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Jun 29,2007
Cell phone tricks can pay off when making calls from foreign shores
by Jonathan Sidener

So you're planning a vacation, trying to decide how many Hawaiian shirts you'll need, when a chilling thought arises.

What about your phone? You never go anywhere without your phone. What if you need to arrange an elephant ride in Thailand? Or reserve a table at a Paris restaurant? Or seek medical advice in case of Montezuma's revenge?

Will your phone work outside the country? And if it does, will calls be outrageously expensive?

The answers are complicated, but a crash course in cell phone engineering and jargon can really pay off. Instead of paying $2 or more per minute, you could end up getting free incoming calls and paying pennies per minute for outgoing calls.

You can always rent or buy an inexpensive phone that will work in whichever corner of the world you plan to visit. But the biggest savings will come if your phone will work abroad. Many AT&T (formerly known as Cingular) and T-Mobile phones will work outside the United States if owners remove the little SIM card, or subscriber information module, and replace it with one from a foreign carrier.

First, you need to figure out the type of technology used in your destination country. Chances are it is something called GSM. In the United States, there are two main standards, GSM and CDMA. Europe and much of the rest of the world use GSM.

For maps and detailed information about the world's cell phone carriers, see http://tinyurl.com/yrt9p, http://tinyurl.com/237bbg and http://tinyurl.com/22x7cr.

The next step is to figure out the technology used by your carrier and the version used in your individual phone model. AT&T and T-Mobile use GSM. Sprint and Verizon use CDMA, but each company sells a couple of combination CDMA-GSM phones that will work outside the United States.

FARAWAY PHONING - So you're planning a vacation. What about your phone? CNS Photo by Jacie Landeros.

The majority of Sprint and Verizon customers traveling to non-CDMA countries will need to rent or buy GSM phones, either from those providers or online.

Sprint rents a Motorola Razr for $55 for the first week and $70 for two weeks. Verizon charges $3.99 a day for a Motorola SLVR. Both carriers charge $1.29 and up per minute of airtime.

EBay and other national Web sites sell new and used GSM phones for $20 and up. You'll need to make sure the phone will work in your destination country as explained below.

Not all GSM phones from the United States will work on foreign GSM networks. Say, for example, you plan to travel to Bosnia and your phone is a Motorola Razr from T-Mobile. The phone is GSM, which means that you might be able to pop out the SIM card and replace it with one from a Bosnian carrier.

To find out, look up your phone online, either on the manufacturer's site or via Google.

We'll search using Google for "Motorola Razr T-Mobile specs." It turns out that the Razr is a quad-band phone, which means it is capable of using any of the four most popular GSM frequencies - 850, 900, 1800 and 1900.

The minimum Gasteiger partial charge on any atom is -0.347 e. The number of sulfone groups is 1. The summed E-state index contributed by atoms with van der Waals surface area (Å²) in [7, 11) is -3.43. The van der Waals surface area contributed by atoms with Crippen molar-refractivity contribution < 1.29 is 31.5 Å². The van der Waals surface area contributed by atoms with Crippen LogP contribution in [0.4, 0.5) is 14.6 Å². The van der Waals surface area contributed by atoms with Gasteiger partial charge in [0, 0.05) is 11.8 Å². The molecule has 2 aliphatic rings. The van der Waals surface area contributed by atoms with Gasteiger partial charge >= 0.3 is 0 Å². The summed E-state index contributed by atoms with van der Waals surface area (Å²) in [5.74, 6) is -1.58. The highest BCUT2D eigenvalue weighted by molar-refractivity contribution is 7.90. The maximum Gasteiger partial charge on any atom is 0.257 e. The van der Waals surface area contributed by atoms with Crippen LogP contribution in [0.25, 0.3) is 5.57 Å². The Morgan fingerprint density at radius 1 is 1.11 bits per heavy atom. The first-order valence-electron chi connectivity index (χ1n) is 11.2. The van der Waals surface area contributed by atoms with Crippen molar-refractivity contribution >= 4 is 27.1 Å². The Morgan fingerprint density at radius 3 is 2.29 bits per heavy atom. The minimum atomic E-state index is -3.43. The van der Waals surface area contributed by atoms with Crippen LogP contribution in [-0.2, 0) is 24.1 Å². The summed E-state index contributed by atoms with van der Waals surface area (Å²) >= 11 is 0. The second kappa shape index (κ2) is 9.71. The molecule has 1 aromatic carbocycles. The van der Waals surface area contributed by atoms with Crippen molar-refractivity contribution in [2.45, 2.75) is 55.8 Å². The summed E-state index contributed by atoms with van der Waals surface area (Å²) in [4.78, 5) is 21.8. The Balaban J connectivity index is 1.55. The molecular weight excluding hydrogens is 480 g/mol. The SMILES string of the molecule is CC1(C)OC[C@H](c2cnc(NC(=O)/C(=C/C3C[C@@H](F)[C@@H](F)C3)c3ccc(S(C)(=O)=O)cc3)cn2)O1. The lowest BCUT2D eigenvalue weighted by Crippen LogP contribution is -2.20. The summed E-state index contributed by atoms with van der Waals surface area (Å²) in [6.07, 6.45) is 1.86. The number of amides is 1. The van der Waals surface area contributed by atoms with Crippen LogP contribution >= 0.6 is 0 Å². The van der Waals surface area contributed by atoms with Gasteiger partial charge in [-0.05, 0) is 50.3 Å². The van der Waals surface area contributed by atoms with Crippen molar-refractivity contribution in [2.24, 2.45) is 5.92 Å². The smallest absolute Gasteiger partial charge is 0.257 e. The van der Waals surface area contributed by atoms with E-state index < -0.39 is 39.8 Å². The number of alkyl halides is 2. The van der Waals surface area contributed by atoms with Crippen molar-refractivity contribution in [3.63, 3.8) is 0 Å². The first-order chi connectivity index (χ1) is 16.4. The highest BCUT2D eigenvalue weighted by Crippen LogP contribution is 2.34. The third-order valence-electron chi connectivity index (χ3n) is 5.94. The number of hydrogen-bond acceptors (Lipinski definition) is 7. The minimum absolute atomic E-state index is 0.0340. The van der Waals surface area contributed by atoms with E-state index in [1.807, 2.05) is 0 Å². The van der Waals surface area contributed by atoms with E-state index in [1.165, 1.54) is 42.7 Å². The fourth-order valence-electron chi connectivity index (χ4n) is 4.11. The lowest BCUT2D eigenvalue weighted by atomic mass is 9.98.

Just to be sure, we check the GSM World site listed above and find out that the three main carriers in Bosnia use GSM 900. So far, so good.

But what if your phone is an Audiovox 5600? It's an AT&T phone. We search for "Audiovox 5600 specs" and find that it is a tri-band phone that works on the 850, 1800 and 1900 bands. Unfortunately, it won't work on Bosnia's 900 band.

The Audiovox 5600 and other tri-band phones would work on many foreign networks that use both the 1800 and 900 bands, but not on networks in China, Bosnia and a few other pockets of the globe.

The next step in our example is to have the Razr unlocked. Phone carriers add a software lock to prevent subscribers from using the phones on competing networks. T-Mobile will unlock a phone 90 days or more into the contract period. AT&T will unlock a phone after the contract period has expired.

But there's no reason a phone owner has to wait for the carrier. There are plenty of services, local and online, that will remove software locks for fees ranging from $10 to $60. It's legal because you own the phone.

At San Diego-based UnlockCellphone.com, owner Lincoln Han said that about half of his customers are GSM phone owners headed overseas for vacation.

"People realize they can take an unlocked phone abroad and save money," Han said. "You can get free incoming calls in most countries and pay local rates instead of expensive roaming minutes."

Once a phone is unlocked, you're free to use a SIM card from a foreign carrier. Travelers can buy the cards in advance or pick them up at the destination airport or at locations throughout most major foreign cities.

Online companies such as Telestial.com and CellularAbroad.com offer SIM cards with prepaid minutes. Telestial also sells GSM phones, while CellularAbroad rents and sells phones.

It pays to scrutinize SIM-card offers, which vary considerably. A Chinese SIM card from Telestial.com costs $69 and includes $18 of prepaid airtime at 7 to 16 cents per minute for local calls.

A card from PandaSIM.com costs $29 and includes $16 of prepaid airtime, with rates from 10 to 24 cents a minute for local calls.

Before you get back to over-packing your suitcase, another troubling thought arises: How will I charge my phone? Will I need an adapter for those funky foreign wall plugs?

Probably. See http://traveloasis.com/adapters.html for an illustrated guide to outlets worldwide.

© Copley News Service

1726 times read

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